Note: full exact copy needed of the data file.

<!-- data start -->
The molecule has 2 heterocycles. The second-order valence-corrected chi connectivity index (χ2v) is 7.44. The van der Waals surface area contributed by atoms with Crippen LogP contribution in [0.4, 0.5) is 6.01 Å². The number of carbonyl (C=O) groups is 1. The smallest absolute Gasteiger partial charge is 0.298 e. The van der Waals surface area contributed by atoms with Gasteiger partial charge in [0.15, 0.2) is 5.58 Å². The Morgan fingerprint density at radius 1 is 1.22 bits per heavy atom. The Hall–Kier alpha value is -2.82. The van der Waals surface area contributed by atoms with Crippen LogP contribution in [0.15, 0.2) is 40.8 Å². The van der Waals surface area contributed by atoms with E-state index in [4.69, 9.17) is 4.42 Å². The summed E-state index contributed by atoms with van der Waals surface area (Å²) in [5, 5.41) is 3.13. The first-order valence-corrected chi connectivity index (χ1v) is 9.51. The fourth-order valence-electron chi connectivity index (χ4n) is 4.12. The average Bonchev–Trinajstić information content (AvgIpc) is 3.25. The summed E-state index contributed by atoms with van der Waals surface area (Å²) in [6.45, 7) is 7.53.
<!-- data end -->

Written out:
The molecule has 2 heterocycles. The second-order valence-corrected chi connectivity index (χ2v) is 7.44. The van der Waals surface area contributed by atoms with Crippen LogP contribution in [0.4, 0.5) is 6.01 Å². The number of carbonyl (C=O) groups is 1. The smallest absolute Gasteiger partial charge is 0.298 e. The van der Waals surface area contributed by atoms with Gasteiger partial charge in [0.15, 0.2) is 5.58 Å². The Morgan fingerprint density at radius 1 is 1.22 bits per heavy atom. The Hall–Kier alpha value is -2.82. The van der Waals surface area contributed by atoms with Crippen LogP contribution in [0.15, 0.2) is 40.8 Å². The van der Waals surface area contributed by atoms with E-state index in [4.69, 9.17) is 4.42 Å². The summed E-state index contributed by atoms with van der Waals surface area (Å²) in [5, 5.41) is 3.13. The first-order valence-corrected chi connectivity index (χ1v) is 9.51. The fourth-order valence-electron chi connectivity index (χ4n) is 4.12. The average Bonchev–Trinajstić information content (AvgIpc) is 3.25. The summed E-state index contributed by atoms with van der Waals surface area (Å²) in [6.45, 7) is 7.53.